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What Does it Mean When Someone Says Less is More? (Less is More Meaning)

What does it mean when someone says less is more…what is less more of? Find out the less is more meaning, plus examples of less is more.

family wrestling playfully in grass, text overlay "what does it mean when someone says less is more?"What if I told you that going through your closet and choosing twenty items to donate, sell, or recycle/trash would make a difference in your life?

You might be hesitant to do so, even after devouring Marie Kondo's The Life-Changing Magic of Tidying Up.

What is the big deal of keeping things in your closet if you have the space anyway?

Purging your closet of just twenty items may not be enough to see a huge effect, but it could start a snowball of change in your life. This is because less is better.

Less is more.

But what is less more of?

Learn Less is More Meaning, Using an Extreme Example

Anyone who has watched the show Hoarding: Buried Alive will easily come to the conclusion that less is more. You watch in horror as the homeowners meander through what appear to be World War II underground bunker lanes carved throughout their impacted homes.

In many episodes you learn of the huge financial ramifications of leading a life of collection, such as people who have whittled away their retirement on trinkets that they can no longer find.

The energy of these homeowners is getting sucked out of them each and every day, starting when they wake up and hobble off of their makeshift beds into the kitchen for anything they can find to eat.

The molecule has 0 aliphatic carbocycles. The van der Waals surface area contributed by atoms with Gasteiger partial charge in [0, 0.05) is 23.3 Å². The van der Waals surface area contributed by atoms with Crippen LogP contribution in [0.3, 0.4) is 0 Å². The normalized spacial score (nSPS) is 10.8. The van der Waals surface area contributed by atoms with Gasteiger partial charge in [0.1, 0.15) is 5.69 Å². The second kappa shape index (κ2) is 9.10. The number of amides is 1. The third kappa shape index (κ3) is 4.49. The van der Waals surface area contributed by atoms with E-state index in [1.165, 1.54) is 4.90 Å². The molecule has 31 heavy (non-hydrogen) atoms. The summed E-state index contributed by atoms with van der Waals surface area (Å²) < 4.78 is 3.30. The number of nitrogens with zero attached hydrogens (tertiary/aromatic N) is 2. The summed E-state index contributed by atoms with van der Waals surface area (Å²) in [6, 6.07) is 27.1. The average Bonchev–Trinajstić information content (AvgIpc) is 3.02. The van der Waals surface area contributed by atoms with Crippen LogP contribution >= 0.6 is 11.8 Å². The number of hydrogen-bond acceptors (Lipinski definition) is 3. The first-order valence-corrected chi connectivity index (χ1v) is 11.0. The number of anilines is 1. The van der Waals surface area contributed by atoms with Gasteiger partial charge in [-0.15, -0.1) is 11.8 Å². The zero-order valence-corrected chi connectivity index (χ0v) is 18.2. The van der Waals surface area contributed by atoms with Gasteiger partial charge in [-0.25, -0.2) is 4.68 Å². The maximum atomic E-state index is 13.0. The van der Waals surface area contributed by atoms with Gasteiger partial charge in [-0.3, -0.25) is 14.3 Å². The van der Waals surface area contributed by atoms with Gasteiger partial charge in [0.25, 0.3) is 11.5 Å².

Their day day must seem insurmountable by 8:30 a.m.

Even more than the financial and health ramifications of leading this sort of life, what practically screams from the television screen is stunted potential. There is no physical space in these homes. A cluttered home leads to cluttered thoughts, and without space there is little potential for creativity.

No energy, no room for creativity, and depleted money are huge effects of a cluttered lifestyle. But the overarching finding from watching this show is that: more (stuff) equals less time.

So, less (stuff) means more time.

Less is more…time.

Less is more…energy.

Less is more…money. 

Less is more…everything.

Less is More Meaning in Life (My Own)

It doesn’t take hoarding to see the potentially negative effects of more stuff in your life.

Moving makes you very aware of your belongings, and I have moved a lot in my short lifespan. At times I've felt like a hermit crab. First I moved from a room at home to a college dorm, then to multiple apartments in multiple states and countries, and then finally into my own home. At first my belongings first fit into a few duffle bags that I schlepped between my parents’ homes. Then I could fit everything into my 1997 Chevy Cavalier. By my first apartment outside of college my life fit into my Chevy Cavalier and my father’s 13-passenger van.

Then in our last move into our home, it took a Moving Truck with two men working for two hours to unload our belongings.

While we have built up a suitable level of comfort in our lives (we still have one room with no furniture and are entirely okay with this empty space), I am very wary of introducing more things into our home.